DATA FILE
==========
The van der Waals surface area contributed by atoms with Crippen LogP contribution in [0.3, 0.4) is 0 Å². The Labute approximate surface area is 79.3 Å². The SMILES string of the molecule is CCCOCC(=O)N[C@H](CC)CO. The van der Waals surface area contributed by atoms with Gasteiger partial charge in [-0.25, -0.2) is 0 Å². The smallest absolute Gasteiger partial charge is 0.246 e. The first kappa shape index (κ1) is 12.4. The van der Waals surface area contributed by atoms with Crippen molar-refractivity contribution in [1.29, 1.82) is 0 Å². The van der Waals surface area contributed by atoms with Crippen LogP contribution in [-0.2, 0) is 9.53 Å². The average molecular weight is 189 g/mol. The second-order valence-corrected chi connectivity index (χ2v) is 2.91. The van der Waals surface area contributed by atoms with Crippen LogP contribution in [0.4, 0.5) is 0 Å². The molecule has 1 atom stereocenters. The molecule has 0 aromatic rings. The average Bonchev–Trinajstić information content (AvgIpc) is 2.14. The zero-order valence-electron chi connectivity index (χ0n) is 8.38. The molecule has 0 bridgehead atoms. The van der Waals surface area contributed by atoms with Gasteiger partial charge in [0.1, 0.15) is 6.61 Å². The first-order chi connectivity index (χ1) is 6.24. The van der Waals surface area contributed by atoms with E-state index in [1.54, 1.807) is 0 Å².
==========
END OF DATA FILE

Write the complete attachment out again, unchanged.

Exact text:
The van der Waals surface area contributed by atoms with Crippen LogP contribution in [0.3, 0.4) is 0 Å². The Labute approximate surface area is 79.3 Å². The SMILES string of the molecule is CCCOCC(=O)N[C@H](CC)CO. The van der Waals surface area contributed by atoms with Gasteiger partial charge in [-0.25, -0.2) is 0 Å². The smallest absolute Gasteiger partial charge is 0.246 e. The first kappa shape index (κ1) is 12.4. The van der Waals surface area contributed by atoms with Crippen molar-refractivity contribution in [1.29, 1.82) is 0 Å². The van der Waals surface area contributed by atoms with Crippen LogP contribution in [-0.2, 0) is 9.53 Å². The average molecular weight is 189 g/mol. The second-order valence-corrected chi connectivity index (χ2v) is 2.91. The van der Waals surface area contributed by atoms with Crippen LogP contribution in [0.4, 0.5) is 0 Å². The molecule has 1 atom stereocenters. The molecule has 0 aromatic rings. The average Bonchev–Trinajstić information content (AvgIpc) is 2.14. The zero-order valence-electron chi connectivity index (χ0n) is 8.38. The molecule has 0 bridgehead atoms. The van der Waals surface area contributed by atoms with Gasteiger partial charge in [0.1, 0.15) is 6.61 Å². The first-order chi connectivity index (χ1) is 6.24. The van der Waals surface area contributed by atoms with E-state index in [1.54, 1.807) is 0 Å².